Figure S3 in the supplementary material shows the corresponding subsurface features from the OGCM and the observations (Carton and Giese 2008). The major features of the spatial pattern of the temperature anomalies are well simulated in the warm/cold phase as well as in the residual. The model underestimates the positive temperature anomalies in the eastern Pacific subsurface in the warm phase, which is the main cause of the underestimate of the warming in the residual. In SZ2014, the warming in the eastern Pacific subsurface is also less significant than observations in the residual. Furthermore, the cooling in the residual in the western Pacific subsurface is less significant than observations in SZ2014, and the present model captures the cooling signatures better than SZ2014.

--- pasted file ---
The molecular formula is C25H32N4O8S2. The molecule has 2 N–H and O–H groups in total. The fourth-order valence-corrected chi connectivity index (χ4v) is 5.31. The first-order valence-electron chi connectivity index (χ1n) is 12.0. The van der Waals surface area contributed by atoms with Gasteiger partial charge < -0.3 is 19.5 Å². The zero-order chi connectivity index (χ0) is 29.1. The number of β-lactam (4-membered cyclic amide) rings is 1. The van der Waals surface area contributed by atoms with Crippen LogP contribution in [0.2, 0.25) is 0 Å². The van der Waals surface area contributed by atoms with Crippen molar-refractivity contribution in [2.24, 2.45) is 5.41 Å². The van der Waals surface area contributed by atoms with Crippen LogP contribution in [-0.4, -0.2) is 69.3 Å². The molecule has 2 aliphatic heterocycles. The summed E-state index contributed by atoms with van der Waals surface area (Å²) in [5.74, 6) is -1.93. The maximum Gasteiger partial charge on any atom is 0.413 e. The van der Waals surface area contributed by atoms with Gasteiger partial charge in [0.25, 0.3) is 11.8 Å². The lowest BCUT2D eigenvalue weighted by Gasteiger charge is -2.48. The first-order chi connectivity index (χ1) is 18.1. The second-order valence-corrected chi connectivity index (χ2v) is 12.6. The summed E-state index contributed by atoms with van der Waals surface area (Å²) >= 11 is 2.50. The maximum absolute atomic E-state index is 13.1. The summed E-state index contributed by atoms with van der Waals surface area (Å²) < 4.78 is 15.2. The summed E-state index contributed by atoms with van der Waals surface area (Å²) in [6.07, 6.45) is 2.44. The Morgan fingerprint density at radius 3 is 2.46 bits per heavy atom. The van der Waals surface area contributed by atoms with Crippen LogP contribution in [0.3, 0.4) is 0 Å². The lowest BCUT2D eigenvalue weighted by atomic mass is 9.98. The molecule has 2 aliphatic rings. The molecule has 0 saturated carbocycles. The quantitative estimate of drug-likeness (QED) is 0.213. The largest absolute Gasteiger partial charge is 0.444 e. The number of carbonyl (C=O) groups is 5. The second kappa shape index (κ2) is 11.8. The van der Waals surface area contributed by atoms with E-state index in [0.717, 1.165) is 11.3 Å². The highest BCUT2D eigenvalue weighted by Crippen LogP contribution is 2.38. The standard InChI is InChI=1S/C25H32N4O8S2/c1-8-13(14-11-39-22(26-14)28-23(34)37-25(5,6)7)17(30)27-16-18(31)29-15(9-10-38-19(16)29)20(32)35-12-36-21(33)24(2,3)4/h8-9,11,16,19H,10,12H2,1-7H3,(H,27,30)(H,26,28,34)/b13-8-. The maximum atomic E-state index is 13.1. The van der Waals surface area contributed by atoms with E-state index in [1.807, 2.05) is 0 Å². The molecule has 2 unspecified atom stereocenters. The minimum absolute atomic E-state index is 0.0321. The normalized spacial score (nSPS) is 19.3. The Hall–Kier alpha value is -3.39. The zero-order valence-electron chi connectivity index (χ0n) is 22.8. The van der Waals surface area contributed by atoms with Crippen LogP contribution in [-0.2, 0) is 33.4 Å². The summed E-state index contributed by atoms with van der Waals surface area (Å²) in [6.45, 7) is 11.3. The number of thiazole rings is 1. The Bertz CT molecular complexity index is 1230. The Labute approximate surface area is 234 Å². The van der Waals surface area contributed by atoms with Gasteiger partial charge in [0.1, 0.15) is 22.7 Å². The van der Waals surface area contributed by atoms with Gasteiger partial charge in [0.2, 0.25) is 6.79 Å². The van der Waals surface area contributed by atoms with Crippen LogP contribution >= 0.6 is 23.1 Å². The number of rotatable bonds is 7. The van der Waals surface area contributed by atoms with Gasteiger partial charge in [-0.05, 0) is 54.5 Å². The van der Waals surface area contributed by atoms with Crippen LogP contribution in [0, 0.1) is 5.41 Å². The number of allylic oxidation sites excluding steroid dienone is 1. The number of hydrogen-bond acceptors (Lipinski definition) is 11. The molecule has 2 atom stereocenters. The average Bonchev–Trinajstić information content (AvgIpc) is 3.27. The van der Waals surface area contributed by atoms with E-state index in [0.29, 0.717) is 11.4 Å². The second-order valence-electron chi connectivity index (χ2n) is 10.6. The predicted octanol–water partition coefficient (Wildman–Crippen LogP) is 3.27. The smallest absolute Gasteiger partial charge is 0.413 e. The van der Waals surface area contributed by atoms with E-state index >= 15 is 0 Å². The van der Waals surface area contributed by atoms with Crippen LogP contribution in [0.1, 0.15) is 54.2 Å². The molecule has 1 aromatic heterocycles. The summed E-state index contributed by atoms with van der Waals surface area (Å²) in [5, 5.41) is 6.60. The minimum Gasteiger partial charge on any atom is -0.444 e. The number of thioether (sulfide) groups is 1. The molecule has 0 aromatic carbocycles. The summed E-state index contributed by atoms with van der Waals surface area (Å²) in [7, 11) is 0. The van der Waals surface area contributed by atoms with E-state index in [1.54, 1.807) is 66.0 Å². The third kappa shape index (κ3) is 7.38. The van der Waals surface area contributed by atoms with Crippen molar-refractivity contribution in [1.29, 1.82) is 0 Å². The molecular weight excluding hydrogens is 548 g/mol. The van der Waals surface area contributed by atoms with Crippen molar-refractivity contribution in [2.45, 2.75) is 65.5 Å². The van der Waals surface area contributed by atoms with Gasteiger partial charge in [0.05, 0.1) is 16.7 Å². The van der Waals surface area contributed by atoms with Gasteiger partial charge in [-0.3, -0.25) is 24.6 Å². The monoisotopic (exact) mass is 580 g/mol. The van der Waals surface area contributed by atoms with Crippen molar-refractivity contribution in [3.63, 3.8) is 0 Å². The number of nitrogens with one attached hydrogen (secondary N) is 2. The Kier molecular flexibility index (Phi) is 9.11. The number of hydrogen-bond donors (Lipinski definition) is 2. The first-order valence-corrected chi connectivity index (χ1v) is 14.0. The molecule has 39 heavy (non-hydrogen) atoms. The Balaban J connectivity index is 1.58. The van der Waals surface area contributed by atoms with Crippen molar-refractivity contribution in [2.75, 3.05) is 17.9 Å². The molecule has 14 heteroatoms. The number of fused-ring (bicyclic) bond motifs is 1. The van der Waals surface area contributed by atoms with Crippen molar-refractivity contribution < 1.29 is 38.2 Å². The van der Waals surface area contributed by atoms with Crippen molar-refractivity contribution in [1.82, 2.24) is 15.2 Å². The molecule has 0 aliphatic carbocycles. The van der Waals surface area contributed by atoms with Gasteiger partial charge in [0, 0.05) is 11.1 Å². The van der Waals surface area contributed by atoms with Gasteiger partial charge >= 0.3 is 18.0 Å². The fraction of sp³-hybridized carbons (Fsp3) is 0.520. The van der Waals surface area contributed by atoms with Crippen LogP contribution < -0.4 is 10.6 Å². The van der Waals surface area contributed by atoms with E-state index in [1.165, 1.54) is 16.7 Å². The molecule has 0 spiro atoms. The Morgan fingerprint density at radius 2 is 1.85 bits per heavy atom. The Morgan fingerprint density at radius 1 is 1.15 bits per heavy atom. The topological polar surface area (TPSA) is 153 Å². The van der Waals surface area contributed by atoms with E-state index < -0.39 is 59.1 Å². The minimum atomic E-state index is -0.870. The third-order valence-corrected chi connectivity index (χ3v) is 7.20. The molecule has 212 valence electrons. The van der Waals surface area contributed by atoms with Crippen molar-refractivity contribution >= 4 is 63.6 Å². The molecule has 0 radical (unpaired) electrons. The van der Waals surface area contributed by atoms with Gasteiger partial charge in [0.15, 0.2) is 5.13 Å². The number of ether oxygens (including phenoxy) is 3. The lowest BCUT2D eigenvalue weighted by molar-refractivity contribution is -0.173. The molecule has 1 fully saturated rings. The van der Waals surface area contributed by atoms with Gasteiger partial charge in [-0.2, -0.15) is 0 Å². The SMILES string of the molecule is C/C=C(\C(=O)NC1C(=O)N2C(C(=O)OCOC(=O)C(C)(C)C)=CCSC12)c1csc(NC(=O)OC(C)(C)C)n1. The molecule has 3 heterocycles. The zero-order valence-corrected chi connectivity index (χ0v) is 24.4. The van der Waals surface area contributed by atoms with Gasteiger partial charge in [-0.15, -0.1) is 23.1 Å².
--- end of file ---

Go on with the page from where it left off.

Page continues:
Some differences between the simulation by the present OGCM and that used by SZ2014 are expected. First, the present OGCM is a global model. Second, resolution in the present model over the equator is somewhat lower than that used by SZ2014 (they used the NCAR Pacific basin model; Gent and Cane 1989). Fine equatorial resolution is important for simulating tropical instability waves (TIWs), which have been shown to be important contributors to the heating of the equatorial cold tongue (An 2008). Finally, the present model has the seasonal cycle in the wind stress applied. When the WSA run was redone with wind stress that has no seasonal cycle (i.e., long-term annual mean), we indeed find that the negative SST anomalies occur in the region of 15°–20°N, 160°–130°W, as in SZ2014. The residual cold anomalies are also weaker, resembling more the corresponding result from SZ2014.